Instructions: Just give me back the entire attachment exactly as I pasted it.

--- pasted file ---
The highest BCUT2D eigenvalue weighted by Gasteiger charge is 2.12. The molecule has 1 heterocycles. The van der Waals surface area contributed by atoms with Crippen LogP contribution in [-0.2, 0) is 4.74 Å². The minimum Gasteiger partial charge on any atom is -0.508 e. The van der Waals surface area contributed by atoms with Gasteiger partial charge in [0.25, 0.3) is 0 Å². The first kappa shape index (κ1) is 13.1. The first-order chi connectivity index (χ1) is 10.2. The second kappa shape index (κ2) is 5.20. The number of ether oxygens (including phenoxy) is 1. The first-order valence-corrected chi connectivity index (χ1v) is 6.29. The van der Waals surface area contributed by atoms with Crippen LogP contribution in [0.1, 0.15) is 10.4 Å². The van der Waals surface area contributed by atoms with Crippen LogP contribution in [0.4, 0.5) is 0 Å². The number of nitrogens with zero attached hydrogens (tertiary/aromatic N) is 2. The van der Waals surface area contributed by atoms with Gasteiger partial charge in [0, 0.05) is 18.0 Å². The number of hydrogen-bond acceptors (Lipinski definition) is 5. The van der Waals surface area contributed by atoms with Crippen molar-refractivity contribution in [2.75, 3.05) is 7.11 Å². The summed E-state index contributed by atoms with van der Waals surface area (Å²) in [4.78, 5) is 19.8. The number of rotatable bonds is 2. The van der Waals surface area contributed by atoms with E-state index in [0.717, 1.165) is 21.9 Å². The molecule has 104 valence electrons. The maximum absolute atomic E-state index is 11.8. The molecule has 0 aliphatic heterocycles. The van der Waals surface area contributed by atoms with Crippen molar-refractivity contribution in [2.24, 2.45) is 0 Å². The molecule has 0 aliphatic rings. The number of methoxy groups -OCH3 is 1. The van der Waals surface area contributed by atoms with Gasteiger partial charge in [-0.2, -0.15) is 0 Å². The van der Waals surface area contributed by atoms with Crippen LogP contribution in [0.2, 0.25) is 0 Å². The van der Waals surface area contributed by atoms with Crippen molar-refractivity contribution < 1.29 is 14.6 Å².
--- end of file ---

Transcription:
The highest BCUT2D eigenvalue weighted by Gasteiger charge is 2.12. The molecule has 1 heterocycles. The van der Waals surface area contributed by atoms with Crippen LogP contribution in [-0.2, 0) is 4.74 Å². The minimum Gasteiger partial charge on any atom is -0.508 e. The van der Waals surface area contributed by atoms with Gasteiger partial charge in [0.25, 0.3) is 0 Å². The first kappa shape index (κ1) is 13.1. The first-order chi connectivity index (χ1) is 10.2. The second kappa shape index (κ2) is 5.20. The number of ether oxygens (including phenoxy) is 1. The first-order valence-corrected chi connectivity index (χ1v) is 6.29. The van der Waals surface area contributed by atoms with Crippen LogP contribution in [0.1, 0.15) is 10.4 Å². The van der Waals surface area contributed by atoms with Crippen LogP contribution in [0.4, 0.5) is 0 Å². The number of nitrogens with zero attached hydrogens (tertiary/aromatic N) is 2. The van der Waals surface area contributed by atoms with Gasteiger partial charge in [0, 0.05) is 18.0 Å². The number of hydrogen-bond acceptors (Lipinski definition) is 5. The van der Waals surface area contributed by atoms with Crippen molar-refractivity contribution in [2.75, 3.05) is 7.11 Å². The summed E-state index contributed by atoms with van der Waals surface area (Å²) in [4.78, 5) is 19.8. The number of rotatable bonds is 2. The van der Waals surface area contributed by atoms with E-state index in [0.717, 1.165) is 21.9 Å². The molecule has 104 valence electrons. The maximum absolute atomic E-state index is 11.8. The molecule has 0 aliphatic heterocycles. The van der Waals surface area contributed by atoms with Crippen molar-refractivity contribution in [2.24, 2.45) is 0 Å². The molecule has 0 aliphatic rings. The number of methoxy groups -OCH3 is 1. The van der Waals surface area contributed by atoms with Gasteiger partial charge in [-0.2, -0.15) is 0 Å². The van der Waals surface area contributed by atoms with Crippen LogP contribution in [0.2, 0.25) is 0 Å². The van der Waals surface area contributed by atoms with Crippen molar-refractivity contribution < 1.29 is 14.6 Å².